I was reading 'Dive Into Python' and in the chapter on classes it gives this example:

class FileInfo(UserDict):
    "store file metadata"
    def __init__(self, filename=None):
        self["name"] = filename

The author then says that if you want to override the __init__ method, you must explicitly call the parent __init__ with the correct parameters.

  1. What if that FileInfo class had more than one ancestor class?
    • Do I have to explicitly call all of the ancestor classes' __init__ methods?
  2. Also, do I have to do this to any other method I want to override?
  • 3
    Note that Overloading is a separate concept from Overriding. – Dana the Sane Apr 15 '09 at 21:02

The book is a bit dated with respect to subclass-superclass calling. It's also a little dated with respect to subclassing built-in classes.

It looks like this nowadays:

class FileInfo(dict):
    """store file metadata"""
    def __init__(self, filename=None):
        super(FileInfo, self).__init__()
        self["name"] = filename

Note the following:

  1. We can directly subclass built-in classes, like dict, list, tuple, etc.

  2. The super function handles tracking down this class's superclasses and calling functions in them appropriately.

  • 5
    should i look for a better book/tutorial? – liewl Apr 15 '09 at 20:54
  • 2
    So in the case of multiple inheritance, does super() track them all down on your behalf? – Dana Apr 15 '09 at 20:54
  • dict.__init__(self), actually, but nothing's wrong with it - the super(...) call just provides a more consistent syntax. (I'm not sure how it works for multiple inheritance, I think it may only find one superclass init) – David Z Apr 15 '09 at 21:47
  • 4
    The intention of super() is that it handles multiple inheritance. The disadvantage is, that in practice multiple inheritance still breaks very easily (see <fuhm.net/super-harmful ). – sth Apr 15 '09 at 22:06
  • 2
    Yes, in case of multiple inheritance and base classes taking constructor arguments, you usually find yourself calling the constructors manually. – Torsten Marek Apr 15 '09 at 22:53

In each class that you need to inherit from, you can run a loop of each class that needs init'd upon initiation of the child class...an example that can copied might be better understood...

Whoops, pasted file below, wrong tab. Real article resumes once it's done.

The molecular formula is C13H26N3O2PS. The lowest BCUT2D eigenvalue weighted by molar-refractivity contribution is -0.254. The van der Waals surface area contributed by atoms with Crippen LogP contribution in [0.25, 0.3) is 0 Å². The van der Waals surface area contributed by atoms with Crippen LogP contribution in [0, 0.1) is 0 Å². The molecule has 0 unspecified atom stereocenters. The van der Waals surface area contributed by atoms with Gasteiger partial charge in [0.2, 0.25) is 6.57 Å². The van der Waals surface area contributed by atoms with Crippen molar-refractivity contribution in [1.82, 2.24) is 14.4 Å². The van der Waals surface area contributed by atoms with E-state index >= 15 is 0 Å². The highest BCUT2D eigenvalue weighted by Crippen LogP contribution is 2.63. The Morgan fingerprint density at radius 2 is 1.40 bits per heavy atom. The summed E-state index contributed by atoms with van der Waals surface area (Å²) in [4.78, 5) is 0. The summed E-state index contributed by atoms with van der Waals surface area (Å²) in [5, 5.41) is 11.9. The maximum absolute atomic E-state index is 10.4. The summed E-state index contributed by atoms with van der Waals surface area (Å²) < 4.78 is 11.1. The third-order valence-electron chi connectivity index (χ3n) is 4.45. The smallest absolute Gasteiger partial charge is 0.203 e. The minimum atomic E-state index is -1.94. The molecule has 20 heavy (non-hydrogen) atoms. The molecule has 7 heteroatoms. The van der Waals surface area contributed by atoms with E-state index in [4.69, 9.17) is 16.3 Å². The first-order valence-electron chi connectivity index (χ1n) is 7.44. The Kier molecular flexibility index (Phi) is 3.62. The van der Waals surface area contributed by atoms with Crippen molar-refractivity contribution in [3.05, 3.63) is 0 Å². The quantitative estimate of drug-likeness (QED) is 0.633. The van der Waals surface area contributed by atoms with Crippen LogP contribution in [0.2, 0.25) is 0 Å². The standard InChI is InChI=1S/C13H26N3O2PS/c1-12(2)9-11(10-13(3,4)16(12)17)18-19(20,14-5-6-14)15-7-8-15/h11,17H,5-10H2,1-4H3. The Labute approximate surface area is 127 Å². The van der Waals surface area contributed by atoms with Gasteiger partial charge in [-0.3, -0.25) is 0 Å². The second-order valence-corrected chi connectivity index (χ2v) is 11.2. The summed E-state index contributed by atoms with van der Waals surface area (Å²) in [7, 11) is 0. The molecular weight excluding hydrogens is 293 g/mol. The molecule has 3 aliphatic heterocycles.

class Female_Grandparent:
    def __init__(self):
        self.grandma_name = 'Grandma'

class Male_Grandparent:
    def __init__(self):
        self.grandpa_name = 'Grandpa'

class Parent(Female_Grandparent, Male_Grandparent):
    def __init__(self):

        self.parent_name = 'Parent Class'

class Child(Parent):
    def __init__(self):
        for cls in Parent.__bases__: # This block grabs the classes of the child
             cls.__init__(self)      # class (which is named 'Parent' in this case), 
                                     # and iterates through them, initiating each one.
                                     # The result is that each parent, of each child,
                                     # is automatically handled upon initiation of the 
                                     # dependent class. WOOT WOOT! :D

g = Female_Grandparent()
print g.grandma_name

p = Parent()
print p.grandma_name

child = Child()

print child.grandma_name
  • 2
    It doesn't seem like the for loop in Child.__init__ is necessary. When I remove it from the example I child still prints "Grandma". Isn't grandparent init handled by the Parent class? – Adam Apr 30 '14 at 22:17
  • 4
    I think granparents init's are already handled by Parent's init, aren't they? – johk95 Dec 14 '14 at 16:33

You don't really have to call the __init__ methods of the base class(es), but you usually want to do it because the base classes will do some important initializations there that are needed for rest of the classes methods to work.

For other methods it depends on your intentions. If you just want to add something to the base classes behavior you will want to call the base classes method additionally to your own code. If you want to fundamentally change the behavior, you might not call the base class' method and implement all the functionality directly in the derived class.

  • 4
    For technical completeness, some classes, like threading.Thread, will throw gigantic errors if you ever try to avoid calling the parent's init. – David Berger Apr 15 '09 at 21:39
  • 5
    I find all this "you don't have to call the base's constructor" talk extremely irritating. You don't have to call it in any language I know. All of them will screw up (or not) in much the same way, by not initializing members. Suggesting not to initialize base classes is just wrong in so many ways. If a class does not need initialization now it will need it in the future. The constructor is part of the interface of the class structure/language construct,and should be used correctly. It's correct use is to call it sometime in your derived's constructor. So do it. – AndreasT Jun 5 '13 at 21:29
  • 2
    "Suggesting not to initialize base classes is just wrong in so many ways." No one has suggested to not initialize the base class. Read the answer carefully. It's all about intention. 1) If you want to leave the base class' init logic as is, you don't override init method in your derived class. 2) If you want to extend the init logic from the base class, you define your own init method and then call base class' init method from it. 3) If you want to replace base class' init logic, you define your own init method while not calling the one from the base class. – wombatonfire Jul 9 '18 at 18:16

If the FileInfo class has more than one ancestor class then you should definitely call all of their __init__() functions. You should also do the same for the __del__() function, which is a destructor.


Yes, you must call __init__ for each parent class. The same goes for functions, if you are overriding a function that exists in both parents.

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